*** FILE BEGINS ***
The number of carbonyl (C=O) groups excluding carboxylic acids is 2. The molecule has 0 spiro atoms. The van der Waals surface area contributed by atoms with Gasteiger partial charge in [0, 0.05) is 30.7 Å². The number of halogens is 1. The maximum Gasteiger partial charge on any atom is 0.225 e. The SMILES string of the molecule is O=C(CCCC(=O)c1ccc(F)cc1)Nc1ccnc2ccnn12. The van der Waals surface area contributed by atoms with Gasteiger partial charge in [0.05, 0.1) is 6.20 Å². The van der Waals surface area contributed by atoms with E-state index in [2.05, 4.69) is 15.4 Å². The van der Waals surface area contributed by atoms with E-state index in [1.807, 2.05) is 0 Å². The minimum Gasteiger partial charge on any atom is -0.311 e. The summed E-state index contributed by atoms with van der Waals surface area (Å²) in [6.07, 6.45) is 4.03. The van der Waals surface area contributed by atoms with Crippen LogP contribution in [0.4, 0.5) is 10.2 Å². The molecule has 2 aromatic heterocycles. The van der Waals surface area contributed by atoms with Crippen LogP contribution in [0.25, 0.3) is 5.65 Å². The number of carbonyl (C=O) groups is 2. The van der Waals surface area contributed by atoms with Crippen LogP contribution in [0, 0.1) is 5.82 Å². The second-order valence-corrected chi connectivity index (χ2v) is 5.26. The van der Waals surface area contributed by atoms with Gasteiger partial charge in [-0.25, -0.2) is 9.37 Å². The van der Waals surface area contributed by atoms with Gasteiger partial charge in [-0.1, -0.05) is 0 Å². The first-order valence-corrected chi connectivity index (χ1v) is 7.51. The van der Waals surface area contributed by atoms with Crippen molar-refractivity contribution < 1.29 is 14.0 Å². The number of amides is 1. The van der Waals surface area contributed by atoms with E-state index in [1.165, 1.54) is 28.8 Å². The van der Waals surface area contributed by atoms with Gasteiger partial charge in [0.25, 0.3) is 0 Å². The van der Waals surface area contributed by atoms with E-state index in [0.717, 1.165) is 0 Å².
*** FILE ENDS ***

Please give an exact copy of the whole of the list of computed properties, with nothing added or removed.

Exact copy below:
The number of carbonyl (C=O) groups excluding carboxylic acids is 2. The molecule has 0 spiro atoms. The van der Waals surface area contributed by atoms with Gasteiger partial charge in [0, 0.05) is 30.7 Å². The number of halogens is 1. The maximum Gasteiger partial charge on any atom is 0.225 e. The SMILES string of the molecule is O=C(CCCC(=O)c1ccc(F)cc1)Nc1ccnc2ccnn12. The van der Waals surface area contributed by atoms with Gasteiger partial charge in [0.05, 0.1) is 6.20 Å². The van der Waals surface area contributed by atoms with E-state index in [2.05, 4.69) is 15.4 Å². The van der Waals surface area contributed by atoms with E-state index in [1.807, 2.05) is 0 Å². The minimum Gasteiger partial charge on any atom is -0.311 e. The summed E-state index contributed by atoms with van der Waals surface area (Å²) in [6.07, 6.45) is 4.03. The van der Waals surface area contributed by atoms with Crippen LogP contribution in [0.4, 0.5) is 10.2 Å². The molecule has 2 aromatic heterocycles. The van der Waals surface area contributed by atoms with Crippen LogP contribution in [0.25, 0.3) is 5.65 Å². The number of carbonyl (C=O) groups is 2. The van der Waals surface area contributed by atoms with Crippen LogP contribution in [0, 0.1) is 5.82 Å². The second-order valence-corrected chi connectivity index (χ2v) is 5.26. The van der Waals surface area contributed by atoms with Gasteiger partial charge in [-0.25, -0.2) is 9.37 Å². The van der Waals surface area contributed by atoms with Gasteiger partial charge in [-0.1, -0.05) is 0 Å². The first-order valence-corrected chi connectivity index (χ1v) is 7.51. The van der Waals surface area contributed by atoms with Crippen molar-refractivity contribution < 1.29 is 14.0 Å². The number of amides is 1. The van der Waals surface area contributed by atoms with E-state index in [1.165, 1.54) is 28.8 Å². The van der Waals surface area contributed by atoms with Gasteiger partial charge in [0.25, 0.3) is 0 Å². The van der Waals surface area contributed by atoms with E-state index in [0.717, 1.165) is 0 Å².